While numerous arguments are raised by the parties, the crux of the issues on appeal is whether the language in the December 11, 1971, contract, which reads:

"Said 5 acres are to be retained by Sellers as a site for a house trailer with the understanding that when Sellers decide to sell or vacate said 5 acres they will first offer it to Purchasers at a price not to exceed $200.00 per acre plus the cost of any permanent improvements to the real estate that have a residual value"

violates the rule against perpetuities. If it does, the trial court must be affirmed; if it does not, the trial court must be reversed.

The rule against perpetuities precludes the creation of any future interest in property which does not necessarily vest within twenty-one years after a life or lives presently in being, plus the period of gestation, where gestation is in fact taking place. In re Estate of Freeman, 195 Kan. 190, 195, 404 P.2d 222 (1965). Agreements creating an option to purchase real property and agreements creating a preemptive right to purchase real *517 property have both been recognized in Kansas as being subject to the rule against perpetuities. The distinction between an option and a preemptive right was described in Anderson v. Armour & Company, 205 Kan. 801, Syl. ¶ 1, 473 P.2d 84 (1970), where we held:

"A right of pre-emption differs from an option in that a pre-emption does not give to the pre-emptioner the power to compel an unwilling owner to sell, but merely requires the owner, when and if he decides to sell, to offer the property first to the person entitled to the pre-emption at the stipulated price, and upon receiving such an offer, the pre-emptioner may elect whether he will buy, and if he elects not to buy, then the owner of the property may sell to a third party."

The rule against perpetuities was first devised to prevent the practice of tying up family property for generations and thereby creating unreasonable restraints upon the alienation of property. The modern trend has been to limit the application of the rule whenever possible, especially in commercial transactions. One authority has stated:

"Excessively long family settlements were the threat which produced the Rule; and the perpetuity period was designed to fit the needs of family gift transactions. To derive from a rule thus motivated and thus formulated a general concept applicable to commercial transactions was a step of doubtful wisdom. Lives in being have no significance in commercial transactions, nor has the period of twenty-one years. Moreover, in accordance with standard perpetuities doctrine, when an option is held to be too remote the entire option is struck down, instead of only the excess beyond some permissible shorter period. This is unduly punitive on one party to the advantage of another who may be equally at fault. The usual case involves an option which the option-holder attempts to exercise within a very short period; the Rule against Perpetuities is seized upon by the owner to escape from his contract on the ground that the option-holder might have exercised the option too remotely a situation which does not appeal to the common sense of business men or the ethical sense of anyone. Like the late lamented Statute of Frauds, the Rule becomes a destroyer of bargains which in all conscience ought to be performed." Morris and Leach, The Rule Against Perpetuities, p. 217 (1956).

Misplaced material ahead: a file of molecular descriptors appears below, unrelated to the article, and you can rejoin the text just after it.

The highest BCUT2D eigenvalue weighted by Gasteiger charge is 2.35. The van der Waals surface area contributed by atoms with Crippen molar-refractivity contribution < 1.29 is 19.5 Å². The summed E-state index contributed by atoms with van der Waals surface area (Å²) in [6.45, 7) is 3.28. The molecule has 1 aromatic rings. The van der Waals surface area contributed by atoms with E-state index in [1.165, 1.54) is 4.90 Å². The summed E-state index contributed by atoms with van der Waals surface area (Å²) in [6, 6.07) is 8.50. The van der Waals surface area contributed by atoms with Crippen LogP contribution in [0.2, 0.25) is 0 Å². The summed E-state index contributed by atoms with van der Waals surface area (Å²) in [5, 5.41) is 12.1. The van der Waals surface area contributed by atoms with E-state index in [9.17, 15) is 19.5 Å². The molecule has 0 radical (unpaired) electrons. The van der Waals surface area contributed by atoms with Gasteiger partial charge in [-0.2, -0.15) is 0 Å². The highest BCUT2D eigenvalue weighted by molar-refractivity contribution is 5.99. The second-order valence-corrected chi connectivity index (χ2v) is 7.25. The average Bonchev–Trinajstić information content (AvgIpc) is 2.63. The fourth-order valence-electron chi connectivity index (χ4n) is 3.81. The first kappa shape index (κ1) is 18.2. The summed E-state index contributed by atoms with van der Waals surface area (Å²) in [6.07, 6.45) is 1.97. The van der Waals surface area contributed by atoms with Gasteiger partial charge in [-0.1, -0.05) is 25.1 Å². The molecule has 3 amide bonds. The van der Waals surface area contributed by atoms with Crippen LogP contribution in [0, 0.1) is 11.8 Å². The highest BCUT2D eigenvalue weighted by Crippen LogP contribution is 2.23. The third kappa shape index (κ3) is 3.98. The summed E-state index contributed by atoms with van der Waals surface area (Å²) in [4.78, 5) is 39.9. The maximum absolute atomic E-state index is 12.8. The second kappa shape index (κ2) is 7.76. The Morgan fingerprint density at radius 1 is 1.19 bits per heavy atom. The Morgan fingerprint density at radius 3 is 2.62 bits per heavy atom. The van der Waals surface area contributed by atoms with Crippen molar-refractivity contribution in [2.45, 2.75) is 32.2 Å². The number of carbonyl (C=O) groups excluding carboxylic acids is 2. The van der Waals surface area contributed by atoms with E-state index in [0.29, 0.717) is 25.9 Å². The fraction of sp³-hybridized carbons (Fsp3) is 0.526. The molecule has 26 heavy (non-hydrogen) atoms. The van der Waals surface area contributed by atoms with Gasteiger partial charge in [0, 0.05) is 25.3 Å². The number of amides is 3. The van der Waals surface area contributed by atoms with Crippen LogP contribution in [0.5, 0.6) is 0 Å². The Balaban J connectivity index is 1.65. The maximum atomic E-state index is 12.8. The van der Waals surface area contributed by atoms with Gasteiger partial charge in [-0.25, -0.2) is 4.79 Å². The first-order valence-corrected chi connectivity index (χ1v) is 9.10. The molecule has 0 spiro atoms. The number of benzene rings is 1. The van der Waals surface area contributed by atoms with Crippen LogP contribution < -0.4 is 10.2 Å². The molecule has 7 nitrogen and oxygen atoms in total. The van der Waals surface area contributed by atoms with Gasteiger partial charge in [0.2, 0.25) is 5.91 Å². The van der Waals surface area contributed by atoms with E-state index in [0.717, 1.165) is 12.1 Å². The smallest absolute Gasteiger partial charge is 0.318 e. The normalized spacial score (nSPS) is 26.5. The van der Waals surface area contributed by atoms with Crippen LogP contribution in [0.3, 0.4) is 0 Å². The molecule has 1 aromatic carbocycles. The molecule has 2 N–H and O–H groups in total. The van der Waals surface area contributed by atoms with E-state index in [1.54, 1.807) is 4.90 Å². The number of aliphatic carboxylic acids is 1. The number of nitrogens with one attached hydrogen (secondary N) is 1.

In Singer Company v. Makad, Inc., 213 Kan. 725, 518 P.2d 493 (1974), we recognized the modern trend in an action involving two "on completion" real estate leases involving proposed construction in two shopping center projects. No time was specified for the beginning of the term of each lease other than that the term would commence upon completion of construction of the premises. The lessee attempted to rescind the leases on the basis the beginning date for the term of the leases created an interest in real property which might not vest until some undesignated *518 time in the future which might be in violation of the rule against perpetuities. The court refused to apply the rule and, in doing so, held:

"The modern tendency is to temper the rule if possible where its harsh application would obstruct or do violence to an intended scheme of property disposition." Syl. ¶ 2. "This court has been reluctant to extend the `infectious invalidity' doctrine to situations where application of the rule against perpetuities was not needed to prevent remote dispositions of property." Syl. ¶ 3. "The rule against perpetuities generally bears little relation to contemporary business practices or to the everyday world of commercial affairs." Syl. ¶ 4. "A document should be interpreted where feasible to avoid the conclusion that it violates the rule against perpetuities." Syl. ¶ 6. "Where no time has been fixed for the performance of an act to be done, the law implies that performance is to be accomplished within a reasonable time." Syl. ¶ 7.

In the instant case plaintiff has two basic contentions: (1) the language in the December 11, 1971, contract purporting to grant a right to purchase the 5 acres retained by plaintiff and her husband is void as violating the rule against perpetuities, and (2) the sale from McGrew to defendants did not include the 5 acres and did not involve any rights to purchase the 5 acres. Plaintiff asserts that as the printed portion of the contract provided that it "shall extend to and be obligatory upon the heirs, executors, administrators and assigns of the respective parties" plaintiff and her heirs or assigns might never decide to sell the property and might never vacate the property and therefore the possible time of vesting is so remote as to violate the rule. Defendants, on the other hand, contend that they purchased the 131.23 acres with the specific understanding that they were receiving all of the rights, as well as obligations, of the December 11, 1971, contract and that the right to purchase the 5 acres will vest, at the very latest, upon the death of Mrs. Barnhart. They contend the term "decide to sell or vacate" sets a time for performance which can be no later than the vacating of the premises by the death of the survivor of Dewey and Lena Barnhart.